A distinctive feature of collagen is the regular arrangement of amino acids in each of the three chains of the collagen subunits. The sequence often follows the pattern glycine-X-proline or glycine-X-hydroxyproline, where X may be any of various other amino acid residues. Gly-Pro-Hyp (glycine-proline-hydropxyproline) occurs frequently. This kind of regular repetition and high glycine content is found in only a few other fibrous proteins, such as silk fibroin. Approximately 75-80 percent of silk is Gly-Alanine-Gly-Alanine with 10 percent serine—and elastin is rich in glycine, proline, and alanine (Ala), whose side group is a small, inert methyl. Such high glycine and regular repetitions are never found in globular proteins.
Chemically-reactive side groups are not needed in structural proteins as they are in enzymes and transport proteins. The high content of Pro and Hyp rings, with their geometrically constrained carboxyl and (secondary) amino groups, accounts for the tendency of the individual polypeptide strands to form left-handed helices spontaneously, without any intrachain hydrogen bonding. The triple helix tightens under tension, resisting stretching, making collagen inextensible.
Because glycine (Gly) is the smallest amino acid, it plays a unique role in fibrous structural proteins. In collagen, Gly is required at every third position because the assembly of the triple helix puts this residue at the interior (axis) of the helix, where there is no space for a larger side group than glycine’s single hydrogen atom. For the same reason, the rings of the Pro and Hyp must point outward. These two amino acids thermally stabilize the triple helix—Hyp even more so than Pro—and less of them is required in animals such as fish, whose body temperatures are low.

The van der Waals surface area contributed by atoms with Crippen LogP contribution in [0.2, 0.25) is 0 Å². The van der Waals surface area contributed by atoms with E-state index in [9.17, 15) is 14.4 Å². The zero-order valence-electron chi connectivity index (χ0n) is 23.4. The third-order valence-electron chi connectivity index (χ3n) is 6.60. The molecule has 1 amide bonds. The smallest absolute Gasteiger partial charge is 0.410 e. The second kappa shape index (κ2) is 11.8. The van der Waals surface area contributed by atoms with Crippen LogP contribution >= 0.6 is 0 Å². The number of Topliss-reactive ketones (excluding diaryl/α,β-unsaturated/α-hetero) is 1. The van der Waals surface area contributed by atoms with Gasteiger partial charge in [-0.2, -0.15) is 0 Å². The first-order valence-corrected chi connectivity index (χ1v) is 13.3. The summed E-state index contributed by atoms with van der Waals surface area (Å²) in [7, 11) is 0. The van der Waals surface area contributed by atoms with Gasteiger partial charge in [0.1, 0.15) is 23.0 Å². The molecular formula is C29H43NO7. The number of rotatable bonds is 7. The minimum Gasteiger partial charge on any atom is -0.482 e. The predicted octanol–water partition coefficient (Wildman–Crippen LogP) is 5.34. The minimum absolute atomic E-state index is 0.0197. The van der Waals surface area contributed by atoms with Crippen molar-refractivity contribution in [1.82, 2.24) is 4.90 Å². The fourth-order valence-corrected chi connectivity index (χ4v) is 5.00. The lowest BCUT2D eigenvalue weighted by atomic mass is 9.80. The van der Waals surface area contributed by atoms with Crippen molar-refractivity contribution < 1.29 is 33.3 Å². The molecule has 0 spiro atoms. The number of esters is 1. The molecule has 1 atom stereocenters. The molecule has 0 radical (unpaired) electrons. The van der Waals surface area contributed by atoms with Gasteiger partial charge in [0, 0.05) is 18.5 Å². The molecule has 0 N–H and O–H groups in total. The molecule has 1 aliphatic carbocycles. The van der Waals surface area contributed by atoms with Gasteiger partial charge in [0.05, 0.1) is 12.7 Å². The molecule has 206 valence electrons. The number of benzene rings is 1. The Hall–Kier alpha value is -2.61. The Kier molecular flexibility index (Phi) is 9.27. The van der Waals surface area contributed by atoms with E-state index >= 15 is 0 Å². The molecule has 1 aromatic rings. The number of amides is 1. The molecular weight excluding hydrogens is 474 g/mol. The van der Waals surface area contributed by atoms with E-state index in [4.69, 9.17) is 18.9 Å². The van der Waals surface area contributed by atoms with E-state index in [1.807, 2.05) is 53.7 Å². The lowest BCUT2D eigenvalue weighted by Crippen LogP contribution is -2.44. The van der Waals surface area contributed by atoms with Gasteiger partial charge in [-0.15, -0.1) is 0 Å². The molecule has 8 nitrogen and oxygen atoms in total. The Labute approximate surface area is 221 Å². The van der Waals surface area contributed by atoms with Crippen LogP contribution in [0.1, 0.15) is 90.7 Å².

In bone, entire collagen triple helices lie in a parallel, staggered array. Forty nanometer gaps between the ends of the tropocollagen subunits probably serve as nucleation sites for the deposition of long, hard, fine crystals of the mineral component, which is (approximately) hydroxyapatite, Ca5(PO4)3(OH), with some phosphate. It is in this way that certain kinds of cartilage turn into bone. Collagen gives bone its elasticity and contributes to fracture resistance.
Types of collagen and associated disorders
Collagen occurs in many places throughout the body. There are 27 or 28 types of collagen described in literature (Zhao 2006).